Sen. Rand Paul (R-Ky.) desperately wants to be taken seriously and compete for the presidency. But he is hampered by a sort of cluelessness that comes, I suspect, from trusting too few advisers and from a total lack of familiarity with the attitudes of those outside his narrow band of quasi-libertarianism.

Sen. Rand Paul (R-Ky.) (James Crisp/Associated Press)
Sen. Rand Paul (R-Ky.) (James Crisp/Associated Press)

For starters, he doesn’t offer much to the pool of libertarians purportedly yearning to be Republicans. He voted against immigration reform. He voted against cloture on the Employment Non-Discrimination Act. Where is the appeal to those socially libertarian, tolerant young people? He will argue the specifics of those measures aren’t to his liking. He might even argue, as he did but would like us to forget, that he doesn’t think private property owners should be prohibited from discriminating. But in the end, an anti-immigration reform, anti-gay employment protection senator is no different than a host of other Republicans who turn off a segment of the electorate.

But then consider his series of  bellyflops, suggesting he doesn’t understand the beliefs and standards other politicians must grasp.

He has been accused of multiple instances of plagiarism — in speeches, in his book and in op-eds. He graduated from medical school and has lived in a world in which there have been scandals involving much lesser instances of plagiarism than his. If he were a journalist, any reputable publication would have fired him long ago. So does he have no sense of what is acceptable, doesn’t think rules apply to him or has an incredibly sloppy staff that cuts and pastes material for him?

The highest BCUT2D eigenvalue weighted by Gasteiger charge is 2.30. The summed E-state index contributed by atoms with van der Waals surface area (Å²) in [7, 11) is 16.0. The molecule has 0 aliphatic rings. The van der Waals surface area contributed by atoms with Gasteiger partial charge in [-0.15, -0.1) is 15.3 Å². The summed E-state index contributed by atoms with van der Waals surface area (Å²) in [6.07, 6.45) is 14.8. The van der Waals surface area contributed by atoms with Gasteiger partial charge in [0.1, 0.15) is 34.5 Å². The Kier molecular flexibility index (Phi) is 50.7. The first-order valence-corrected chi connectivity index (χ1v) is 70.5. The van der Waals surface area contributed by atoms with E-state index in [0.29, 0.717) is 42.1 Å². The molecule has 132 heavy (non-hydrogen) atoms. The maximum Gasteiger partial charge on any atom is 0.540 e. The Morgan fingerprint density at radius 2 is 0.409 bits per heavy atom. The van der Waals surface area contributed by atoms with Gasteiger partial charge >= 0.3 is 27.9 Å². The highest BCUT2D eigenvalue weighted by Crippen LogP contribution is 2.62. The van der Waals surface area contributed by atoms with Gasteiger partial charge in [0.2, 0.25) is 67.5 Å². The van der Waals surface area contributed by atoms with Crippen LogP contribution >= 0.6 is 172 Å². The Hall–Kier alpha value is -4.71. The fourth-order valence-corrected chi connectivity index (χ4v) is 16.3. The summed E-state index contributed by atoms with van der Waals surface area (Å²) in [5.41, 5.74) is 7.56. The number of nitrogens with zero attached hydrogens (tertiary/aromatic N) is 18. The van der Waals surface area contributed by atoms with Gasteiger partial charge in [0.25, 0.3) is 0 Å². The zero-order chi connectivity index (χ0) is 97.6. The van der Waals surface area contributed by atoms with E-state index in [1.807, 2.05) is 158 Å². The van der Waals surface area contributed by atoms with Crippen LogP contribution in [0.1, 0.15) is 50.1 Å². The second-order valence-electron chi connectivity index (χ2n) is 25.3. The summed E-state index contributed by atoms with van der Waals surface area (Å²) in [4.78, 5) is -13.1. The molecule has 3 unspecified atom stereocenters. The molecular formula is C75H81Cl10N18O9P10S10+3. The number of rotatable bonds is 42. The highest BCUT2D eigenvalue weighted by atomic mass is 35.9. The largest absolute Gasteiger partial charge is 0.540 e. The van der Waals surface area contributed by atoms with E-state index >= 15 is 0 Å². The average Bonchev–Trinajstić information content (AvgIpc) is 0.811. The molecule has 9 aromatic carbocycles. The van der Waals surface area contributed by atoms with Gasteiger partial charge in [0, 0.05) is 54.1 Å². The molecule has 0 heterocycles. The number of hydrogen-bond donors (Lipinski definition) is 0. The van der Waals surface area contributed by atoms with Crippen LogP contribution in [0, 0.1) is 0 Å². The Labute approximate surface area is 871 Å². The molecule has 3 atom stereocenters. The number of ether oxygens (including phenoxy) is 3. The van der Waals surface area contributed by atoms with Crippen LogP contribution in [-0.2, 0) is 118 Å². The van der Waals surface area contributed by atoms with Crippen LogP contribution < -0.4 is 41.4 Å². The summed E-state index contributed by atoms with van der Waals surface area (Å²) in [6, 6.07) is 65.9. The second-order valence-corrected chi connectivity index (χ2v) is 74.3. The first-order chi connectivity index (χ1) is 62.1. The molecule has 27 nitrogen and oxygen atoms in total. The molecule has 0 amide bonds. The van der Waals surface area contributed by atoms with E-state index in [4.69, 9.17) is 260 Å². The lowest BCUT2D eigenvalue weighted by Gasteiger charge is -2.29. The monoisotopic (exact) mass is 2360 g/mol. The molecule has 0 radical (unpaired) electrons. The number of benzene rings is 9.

He hired the “Southern Avenger,” who advocated bizarre pro-Confederate sentiments. No other lawmaker would, I am certain, knowingly hire such a character. But Paul got huffy when confronted with the hiring. Only reluctantly did the Southern Avenger depart. Again, does Paul have no sense of what is acceptable, doesn’t think standards apply to him or does he have ineffective staff that can’t spot trouble?

Paul is not just out to lunch when it comes to appropriating other people’s writing or hiring cranks. Consider:

- He went to Heritage Foundation to convince conservatives he was serious about foreign policy, but he defended containment of a nuclear-armed Iran. Not even Sen. Barbara Boxer (D-Calif.) believes that is rational.

- He went to Howard University to convince African Americans he was a different kind of Republican, but wound up lecturing them about how good Republicans had been to African Americans in the past and presenting a “you’re on you own” economic vision that has zero appeal to these voters.

- He went to the Senate Foreign Relations Committee to argue against help for the non-jihadi Syrian rebels, but wound up arguing Bashar al-Assad is good for Christians.

There is no internal radar nor staff safety net that prevents him from these repeated missteps. If he should run for president, the media attention and competition from other Republicans would be brutal. If his political antennae are defective and his knowledge spotty, maybe he should get people around him who know better. Then again, perhaps he should just run as who he is and let voters decide for themselves.

Jennifer Rubin writes the Right Turn blog for The Post, offering reported opinion from a conservative perspective.